Kate got to meet Santa at our church Christmas party. She was all business when she told him what she wanted for Christmas: a candy cane and presents. After she received her candy cane (which she remembered from last year), she left with us and then said, a few minutes later, "Santa forgot to give me presents!" We had to explain that the presents would come on Christmas.
Jayne isn't a big fan of strangers, and I knew Santa would be no exception. I let Kate have some solo Santa time first, then I apologized in advance to Santa and the photographer and plunked Jaynie on his lap.
Jayne's feeling of betrayal was immediate and complete. She did not whimper. She did not well up with pouty tears. My little girl full-on screamed, body rigid and trembling. She looked back, once, at Santa's bearded face, then leaned as far away from him as she could.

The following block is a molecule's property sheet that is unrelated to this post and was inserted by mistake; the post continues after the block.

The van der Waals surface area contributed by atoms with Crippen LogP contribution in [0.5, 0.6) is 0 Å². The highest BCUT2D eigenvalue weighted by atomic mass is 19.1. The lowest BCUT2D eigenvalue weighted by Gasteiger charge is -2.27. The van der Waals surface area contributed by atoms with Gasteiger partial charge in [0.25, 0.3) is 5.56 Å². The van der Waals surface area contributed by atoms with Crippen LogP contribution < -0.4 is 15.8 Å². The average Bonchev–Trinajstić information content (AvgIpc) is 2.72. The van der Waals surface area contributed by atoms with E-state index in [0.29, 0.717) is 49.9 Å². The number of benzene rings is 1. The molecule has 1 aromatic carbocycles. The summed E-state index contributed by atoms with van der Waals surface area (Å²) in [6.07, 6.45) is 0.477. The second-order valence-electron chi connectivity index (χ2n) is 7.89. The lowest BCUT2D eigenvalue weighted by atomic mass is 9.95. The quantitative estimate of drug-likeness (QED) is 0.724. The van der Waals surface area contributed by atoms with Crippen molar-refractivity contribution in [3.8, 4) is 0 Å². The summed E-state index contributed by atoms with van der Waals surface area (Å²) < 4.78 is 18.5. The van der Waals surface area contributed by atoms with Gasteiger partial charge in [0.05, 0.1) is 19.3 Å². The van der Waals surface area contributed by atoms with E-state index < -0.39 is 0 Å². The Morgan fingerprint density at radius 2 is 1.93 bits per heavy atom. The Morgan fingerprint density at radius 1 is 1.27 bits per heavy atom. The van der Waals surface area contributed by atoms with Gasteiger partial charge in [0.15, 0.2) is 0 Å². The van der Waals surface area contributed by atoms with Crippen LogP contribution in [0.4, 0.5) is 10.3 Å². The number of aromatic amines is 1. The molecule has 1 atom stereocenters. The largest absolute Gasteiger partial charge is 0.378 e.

I rescued her after about ten seconds and felt a moderate amount of guilt until I remembered I did the same thing to Kate. I decided it's just a rite of passage.
A week or so before Christmas, we went to a local Orchard and took a hay ride. We made a dinner out of hotdogs, chili, cider, and doughnuts and went into a barn to see Santa.
This time, we spared Jayne the trauma of Santa's lap. Kate got her candy cane and informed Santa he forgot to bring her presents. We explained to Kate and the confused Santa that the gifts would be coming soon.
Jay asked me a couple days ago if I feel any guilt about telling the girls Santa brings their gifts when they believe us so implicitly. I don't. I love the magic and wonder of childhood--where Santa and microwave ovens and the change of seasons and any number of other things are equally mysterious and inexplicable. I love my girls, their excitement and their goodness, and that Kate feels our love in a host of ways, including through Santa, candy canes and presents.